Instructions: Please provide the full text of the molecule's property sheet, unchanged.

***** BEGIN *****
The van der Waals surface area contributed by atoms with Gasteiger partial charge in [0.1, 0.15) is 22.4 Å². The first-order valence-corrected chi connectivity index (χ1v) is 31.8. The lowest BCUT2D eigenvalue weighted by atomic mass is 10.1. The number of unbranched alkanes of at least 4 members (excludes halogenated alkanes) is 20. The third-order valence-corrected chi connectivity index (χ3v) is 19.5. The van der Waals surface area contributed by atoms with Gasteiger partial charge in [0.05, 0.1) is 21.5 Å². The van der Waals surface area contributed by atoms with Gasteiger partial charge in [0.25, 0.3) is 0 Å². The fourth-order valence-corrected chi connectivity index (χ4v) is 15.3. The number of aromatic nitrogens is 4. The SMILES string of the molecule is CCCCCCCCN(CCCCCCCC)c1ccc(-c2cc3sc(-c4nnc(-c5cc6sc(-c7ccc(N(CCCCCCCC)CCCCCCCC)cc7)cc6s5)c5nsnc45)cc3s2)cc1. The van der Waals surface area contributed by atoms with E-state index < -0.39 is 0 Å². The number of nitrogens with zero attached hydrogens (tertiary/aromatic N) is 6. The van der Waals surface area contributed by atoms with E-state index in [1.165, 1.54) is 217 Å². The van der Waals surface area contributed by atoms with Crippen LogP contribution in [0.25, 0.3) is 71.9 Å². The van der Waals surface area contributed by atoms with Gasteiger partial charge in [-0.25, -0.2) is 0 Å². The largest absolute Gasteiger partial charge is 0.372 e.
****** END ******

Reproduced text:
The van der Waals surface area contributed by atoms with Gasteiger partial charge in [0.1, 0.15) is 22.4 Å². The first-order valence-corrected chi connectivity index (χ1v) is 31.8. The lowest BCUT2D eigenvalue weighted by atomic mass is 10.1. The number of unbranched alkanes of at least 4 members (excludes halogenated alkanes) is 20. The third-order valence-corrected chi connectivity index (χ3v) is 19.5. The van der Waals surface area contributed by atoms with Gasteiger partial charge in [0.05, 0.1) is 21.5 Å². The van der Waals surface area contributed by atoms with Gasteiger partial charge in [0.25, 0.3) is 0 Å². The fourth-order valence-corrected chi connectivity index (χ4v) is 15.3. The number of aromatic nitrogens is 4. The SMILES string of the molecule is CCCCCCCCN(CCCCCCCC)c1ccc(-c2cc3sc(-c4nnc(-c5cc6sc(-c7ccc(N(CCCCCCCC)CCCCCCCC)cc7)cc6s5)c5nsnc45)cc3s2)cc1. The van der Waals surface area contributed by atoms with E-state index < -0.39 is 0 Å². The number of nitrogens with zero attached hydrogens (tertiary/aromatic N) is 6. The van der Waals surface area contributed by atoms with E-state index in [1.165, 1.54) is 217 Å². The van der Waals surface area contributed by atoms with Crippen LogP contribution in [0.25, 0.3) is 71.9 Å². The van der Waals surface area contributed by atoms with Gasteiger partial charge in [-0.25, -0.2) is 0 Å². The largest absolute Gasteiger partial charge is 0.372 e.